Why the cost-of-living crisis is a test of SNP priorities
Since 2007, the SNP has become adept at being 'government in opposition'.
It is a strategy that runs deep in Nicola Sturgeon and her colleague’s politics and is a regular rhetorical device used across economy, health and transport policy.
The tactic is simple – argue you in government are doing all you can within the powers of the devolution settlement and can do no more than paper over the cracks caused by not being independent.
During a period of Tory austerity, this has proven fruitful ground for the SNP and is arguably the most successful electoral approach from any government since 2007.
However, the cost-of-living crisis will be its toughest test.
The Scottish public will be facing rising energy bills, tax increases, food and fuel price inflation and stagnant wage growth.
While the argument from the SNP will be to give Scotland the powers to tackle these issues, independence would be years away and any additional devolution would likely be ignored by Boris Johnson.
Even if additional powers may help the Scottish Government in hypothetical future crises, what good does banging the constitutional drum do to people facing the choice between heating and eating now?
This does and should not let the Conservative UK Government off the hook.
They have all the economic levers available and they could and should do more, and the Chancellor only has to look at the furlough scheme to see what is possible with the political will.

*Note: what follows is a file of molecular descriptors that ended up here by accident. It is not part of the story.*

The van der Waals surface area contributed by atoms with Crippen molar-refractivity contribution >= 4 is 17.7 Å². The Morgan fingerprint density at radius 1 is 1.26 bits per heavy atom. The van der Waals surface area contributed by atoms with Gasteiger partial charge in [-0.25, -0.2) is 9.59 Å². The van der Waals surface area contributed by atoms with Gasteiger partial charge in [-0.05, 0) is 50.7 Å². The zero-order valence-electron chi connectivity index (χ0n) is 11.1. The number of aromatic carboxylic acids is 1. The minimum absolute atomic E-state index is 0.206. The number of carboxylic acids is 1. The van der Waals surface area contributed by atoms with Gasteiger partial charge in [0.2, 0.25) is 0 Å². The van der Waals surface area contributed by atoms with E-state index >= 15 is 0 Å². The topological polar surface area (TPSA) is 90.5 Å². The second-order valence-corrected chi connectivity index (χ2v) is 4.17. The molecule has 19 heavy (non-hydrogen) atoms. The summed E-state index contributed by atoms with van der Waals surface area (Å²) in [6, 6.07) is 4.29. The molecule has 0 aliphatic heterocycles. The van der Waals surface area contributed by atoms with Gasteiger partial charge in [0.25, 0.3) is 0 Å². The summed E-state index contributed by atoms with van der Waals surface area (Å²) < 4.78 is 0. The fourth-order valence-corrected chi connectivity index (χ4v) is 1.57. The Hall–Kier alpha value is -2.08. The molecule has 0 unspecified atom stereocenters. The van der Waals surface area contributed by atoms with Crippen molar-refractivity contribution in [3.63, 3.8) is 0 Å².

But the Scottish Government has a budget in the billions.
For the SNP the response to the cost of living crisis is not a question of funding.
It is simply a question of priorities.
Ministers will point to the doubling of the Scottish Child Payment and other increases in benefits, but charities and experts are effectively begging politicians to do more, now.
The failure of the SNP to respond to the crisis in a way that matches the scale of the problem will be ruthlessly exploited by Labour at the next general election.
If there is an election in 2023 or 2024 and the cost-of-living crisis continues to hit the pockets of ordinary people, the SNP and the Tories could face the electoral music.
It will be up to voters whether the SNP/Green government's priorities are the right ones.
Want to hear more from The Scotsman's politics team? Check out the latest episode of our political podcast, The Steamie.
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